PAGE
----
“In a dispute concerning a consumer, it is necessary for the Courts to take a pragmatic view of the rights of the consumer principally since it is the consumer who is placed at a disadvantage vis-à-vis the supplier of services or goods. It is to overcome this disadvantage that a beneficent legislation in the form The Consumer Protection Act, 1986 was enacted by Parliament. The provision of limitation in the Act cannot be strictly construed to disadvantage a consumer in a case where a supplier of goods or services itself is instrumental in causing a delay in the settlement of the consumer’s claim.”
– Hon’ble Justice Madan B. Lokur, National Insurance v. Hindustan Safety Glass Works Ltd., [Civil Appeal No. 3883 of 2007].
Under Section 24A of the Act no complaint is admitted unless it is filed within 2 years from the date on which the cause of action arose. This delay can be condoned if the complainant shows sufficient cause.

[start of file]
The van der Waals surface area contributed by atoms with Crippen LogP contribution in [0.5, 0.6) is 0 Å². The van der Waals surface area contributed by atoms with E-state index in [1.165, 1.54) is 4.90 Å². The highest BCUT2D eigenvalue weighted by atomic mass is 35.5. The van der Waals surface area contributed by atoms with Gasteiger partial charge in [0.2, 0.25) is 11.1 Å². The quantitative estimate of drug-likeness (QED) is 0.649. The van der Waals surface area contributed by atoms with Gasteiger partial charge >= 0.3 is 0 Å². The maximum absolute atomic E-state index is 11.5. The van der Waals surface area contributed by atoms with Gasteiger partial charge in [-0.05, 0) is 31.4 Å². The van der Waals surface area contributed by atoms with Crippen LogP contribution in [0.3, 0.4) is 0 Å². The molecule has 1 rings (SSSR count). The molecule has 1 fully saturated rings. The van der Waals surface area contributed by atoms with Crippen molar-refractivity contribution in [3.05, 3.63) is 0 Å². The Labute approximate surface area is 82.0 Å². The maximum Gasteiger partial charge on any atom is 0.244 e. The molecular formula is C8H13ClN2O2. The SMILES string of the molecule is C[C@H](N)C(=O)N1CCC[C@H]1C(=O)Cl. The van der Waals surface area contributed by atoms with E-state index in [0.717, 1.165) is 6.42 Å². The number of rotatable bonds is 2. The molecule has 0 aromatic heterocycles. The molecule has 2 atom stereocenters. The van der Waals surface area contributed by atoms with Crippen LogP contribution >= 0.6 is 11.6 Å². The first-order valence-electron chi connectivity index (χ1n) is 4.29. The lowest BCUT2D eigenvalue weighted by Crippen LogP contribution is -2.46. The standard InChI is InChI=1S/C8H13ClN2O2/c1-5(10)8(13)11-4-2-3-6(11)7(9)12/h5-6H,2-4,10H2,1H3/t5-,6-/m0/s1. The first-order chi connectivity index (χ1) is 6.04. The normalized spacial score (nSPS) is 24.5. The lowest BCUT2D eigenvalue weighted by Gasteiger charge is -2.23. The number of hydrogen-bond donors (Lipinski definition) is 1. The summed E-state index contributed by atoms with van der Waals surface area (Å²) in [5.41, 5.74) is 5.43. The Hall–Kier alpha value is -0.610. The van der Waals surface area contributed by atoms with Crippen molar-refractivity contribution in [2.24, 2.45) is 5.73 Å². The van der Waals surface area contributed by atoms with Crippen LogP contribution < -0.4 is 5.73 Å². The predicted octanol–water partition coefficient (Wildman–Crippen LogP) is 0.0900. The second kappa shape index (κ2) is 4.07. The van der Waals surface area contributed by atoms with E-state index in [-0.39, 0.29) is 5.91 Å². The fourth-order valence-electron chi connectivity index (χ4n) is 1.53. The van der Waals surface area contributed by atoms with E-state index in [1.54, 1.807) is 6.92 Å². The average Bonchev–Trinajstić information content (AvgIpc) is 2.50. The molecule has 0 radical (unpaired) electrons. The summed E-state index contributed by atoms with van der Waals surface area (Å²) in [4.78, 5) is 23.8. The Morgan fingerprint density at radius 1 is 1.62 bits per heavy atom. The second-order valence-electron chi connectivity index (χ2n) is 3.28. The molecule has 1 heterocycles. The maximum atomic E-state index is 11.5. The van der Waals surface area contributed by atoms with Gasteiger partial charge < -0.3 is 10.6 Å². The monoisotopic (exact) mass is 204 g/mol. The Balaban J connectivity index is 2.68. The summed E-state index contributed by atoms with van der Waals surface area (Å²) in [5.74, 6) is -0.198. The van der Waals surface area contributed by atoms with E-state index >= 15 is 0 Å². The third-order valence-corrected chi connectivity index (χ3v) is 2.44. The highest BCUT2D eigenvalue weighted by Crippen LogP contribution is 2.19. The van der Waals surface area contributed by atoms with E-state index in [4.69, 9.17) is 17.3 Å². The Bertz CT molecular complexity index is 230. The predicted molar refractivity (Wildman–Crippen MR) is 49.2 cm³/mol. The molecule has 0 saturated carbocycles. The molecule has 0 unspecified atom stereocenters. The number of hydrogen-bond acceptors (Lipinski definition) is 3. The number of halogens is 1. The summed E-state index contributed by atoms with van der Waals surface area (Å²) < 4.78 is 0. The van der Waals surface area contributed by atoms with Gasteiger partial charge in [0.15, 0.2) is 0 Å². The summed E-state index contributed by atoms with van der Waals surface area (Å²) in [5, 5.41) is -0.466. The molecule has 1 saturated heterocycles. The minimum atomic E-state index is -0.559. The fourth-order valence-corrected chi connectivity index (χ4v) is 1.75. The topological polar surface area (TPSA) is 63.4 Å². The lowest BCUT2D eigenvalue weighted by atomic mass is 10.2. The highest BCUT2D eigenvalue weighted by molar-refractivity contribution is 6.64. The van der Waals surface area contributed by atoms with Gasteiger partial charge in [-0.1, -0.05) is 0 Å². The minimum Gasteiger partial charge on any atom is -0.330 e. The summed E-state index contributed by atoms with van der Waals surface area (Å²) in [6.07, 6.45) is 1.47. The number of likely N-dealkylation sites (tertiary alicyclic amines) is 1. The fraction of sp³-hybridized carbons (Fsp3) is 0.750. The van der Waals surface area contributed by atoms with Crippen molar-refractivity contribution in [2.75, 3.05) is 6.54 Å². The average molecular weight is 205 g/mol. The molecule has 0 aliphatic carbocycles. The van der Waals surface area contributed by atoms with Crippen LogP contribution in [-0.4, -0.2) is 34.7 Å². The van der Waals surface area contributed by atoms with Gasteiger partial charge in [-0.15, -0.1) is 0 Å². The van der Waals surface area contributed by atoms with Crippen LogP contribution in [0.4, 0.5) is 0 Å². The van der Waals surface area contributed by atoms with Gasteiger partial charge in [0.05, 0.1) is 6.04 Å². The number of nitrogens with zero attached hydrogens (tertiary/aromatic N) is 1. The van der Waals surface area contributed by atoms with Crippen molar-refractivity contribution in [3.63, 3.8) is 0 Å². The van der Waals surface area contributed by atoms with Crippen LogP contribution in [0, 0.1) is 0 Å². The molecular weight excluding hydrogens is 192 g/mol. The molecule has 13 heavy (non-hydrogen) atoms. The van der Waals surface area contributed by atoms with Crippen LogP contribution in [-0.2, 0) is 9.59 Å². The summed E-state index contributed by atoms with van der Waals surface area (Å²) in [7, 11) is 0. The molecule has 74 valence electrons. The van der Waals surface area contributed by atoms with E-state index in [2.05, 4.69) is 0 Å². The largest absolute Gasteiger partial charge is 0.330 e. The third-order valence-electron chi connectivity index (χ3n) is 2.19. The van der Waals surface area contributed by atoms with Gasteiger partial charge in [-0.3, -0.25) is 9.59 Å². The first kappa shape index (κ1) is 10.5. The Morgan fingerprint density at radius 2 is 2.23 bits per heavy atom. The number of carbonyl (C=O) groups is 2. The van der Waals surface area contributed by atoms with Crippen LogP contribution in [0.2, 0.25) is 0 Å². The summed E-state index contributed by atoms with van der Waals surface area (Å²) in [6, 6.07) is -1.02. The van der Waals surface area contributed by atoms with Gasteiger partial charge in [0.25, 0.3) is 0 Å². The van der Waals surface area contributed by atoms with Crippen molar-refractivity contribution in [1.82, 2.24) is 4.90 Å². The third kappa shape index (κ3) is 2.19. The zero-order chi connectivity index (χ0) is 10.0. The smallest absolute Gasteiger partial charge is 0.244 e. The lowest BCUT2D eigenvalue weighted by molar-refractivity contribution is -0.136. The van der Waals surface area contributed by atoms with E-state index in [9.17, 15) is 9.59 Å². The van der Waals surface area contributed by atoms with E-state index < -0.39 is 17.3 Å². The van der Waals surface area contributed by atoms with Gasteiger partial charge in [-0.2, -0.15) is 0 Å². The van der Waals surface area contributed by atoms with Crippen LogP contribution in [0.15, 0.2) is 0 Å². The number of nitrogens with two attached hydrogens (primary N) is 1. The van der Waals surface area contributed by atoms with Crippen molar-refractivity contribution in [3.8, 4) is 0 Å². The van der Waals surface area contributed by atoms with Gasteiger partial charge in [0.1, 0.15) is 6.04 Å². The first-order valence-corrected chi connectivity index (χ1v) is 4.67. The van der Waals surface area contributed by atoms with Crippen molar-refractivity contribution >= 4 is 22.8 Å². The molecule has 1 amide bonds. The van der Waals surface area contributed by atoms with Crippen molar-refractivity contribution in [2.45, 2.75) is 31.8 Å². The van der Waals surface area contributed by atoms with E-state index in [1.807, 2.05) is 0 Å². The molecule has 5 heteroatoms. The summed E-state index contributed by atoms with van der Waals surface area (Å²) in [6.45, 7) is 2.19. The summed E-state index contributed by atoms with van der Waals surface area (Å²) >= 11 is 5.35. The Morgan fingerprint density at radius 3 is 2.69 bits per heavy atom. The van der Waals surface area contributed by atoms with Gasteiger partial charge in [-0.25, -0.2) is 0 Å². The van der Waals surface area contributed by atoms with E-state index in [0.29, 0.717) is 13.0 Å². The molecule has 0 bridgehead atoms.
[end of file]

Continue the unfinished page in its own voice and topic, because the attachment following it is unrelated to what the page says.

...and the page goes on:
However, in consumer complaints against air carriers, it is settled law, that the complainant is barred, even if he shows sufficient cause, to bring an action for damages after 2 years [reckoned from the date of arrival at the destination, or from the date on which the aircraft ought to have arrived, or from the date on which the carriage stopped]. The Act cannot trump The Carriage by Air Act, 1972.
Airlines are known to cause inordinate, fiction-shattering delays in settling claims for litigants, especially those identified to rely more on correspondence and insistence than a Court of Law. Justice Lokur’s observation, widely reported, should not be interpreted as an inroad into that strategy.